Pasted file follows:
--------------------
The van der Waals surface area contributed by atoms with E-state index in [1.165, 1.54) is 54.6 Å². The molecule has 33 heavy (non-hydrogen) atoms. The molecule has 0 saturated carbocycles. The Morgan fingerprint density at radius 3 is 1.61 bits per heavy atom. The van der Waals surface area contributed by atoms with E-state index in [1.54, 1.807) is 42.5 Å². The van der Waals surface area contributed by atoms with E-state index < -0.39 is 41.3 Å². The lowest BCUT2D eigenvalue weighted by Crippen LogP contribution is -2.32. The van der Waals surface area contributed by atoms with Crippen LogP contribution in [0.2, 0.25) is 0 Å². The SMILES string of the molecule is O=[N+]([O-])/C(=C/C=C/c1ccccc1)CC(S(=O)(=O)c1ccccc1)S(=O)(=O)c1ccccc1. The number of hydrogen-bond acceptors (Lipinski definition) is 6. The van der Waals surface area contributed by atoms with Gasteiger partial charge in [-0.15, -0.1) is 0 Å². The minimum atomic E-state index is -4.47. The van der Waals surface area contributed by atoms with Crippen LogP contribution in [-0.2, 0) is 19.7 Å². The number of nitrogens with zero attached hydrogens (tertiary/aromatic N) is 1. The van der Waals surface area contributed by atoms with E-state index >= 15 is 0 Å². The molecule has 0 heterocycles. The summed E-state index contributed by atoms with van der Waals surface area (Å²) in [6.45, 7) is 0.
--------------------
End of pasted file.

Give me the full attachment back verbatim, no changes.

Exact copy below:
The van der Waals surface area contributed by atoms with E-state index in [1.165, 1.54) is 54.6 Å². The molecule has 33 heavy (non-hydrogen) atoms. The molecule has 0 saturated carbocycles. The Morgan fingerprint density at radius 3 is 1.61 bits per heavy atom. The van der Waals surface area contributed by atoms with E-state index in [1.54, 1.807) is 42.5 Å². The van der Waals surface area contributed by atoms with E-state index < -0.39 is 41.3 Å². The lowest BCUT2D eigenvalue weighted by Crippen LogP contribution is -2.32. The van der Waals surface area contributed by atoms with Crippen LogP contribution in [0.2, 0.25) is 0 Å². The SMILES string of the molecule is O=[N+]([O-])/C(=C/C=C/c1ccccc1)CC(S(=O)(=O)c1ccccc1)S(=O)(=O)c1ccccc1. The number of hydrogen-bond acceptors (Lipinski definition) is 6. The van der Waals surface area contributed by atoms with Gasteiger partial charge in [-0.15, -0.1) is 0 Å². The minimum atomic E-state index is -4.47. The van der Waals surface area contributed by atoms with Crippen LogP contribution in [-0.2, 0) is 19.7 Å². The number of nitrogens with zero attached hydrogens (tertiary/aromatic N) is 1. The van der Waals surface area contributed by atoms with E-state index >= 15 is 0 Å². The molecule has 0 heterocycles. The summed E-state index contributed by atoms with van der Waals surface area (Å²) in [6.45, 7) is 0.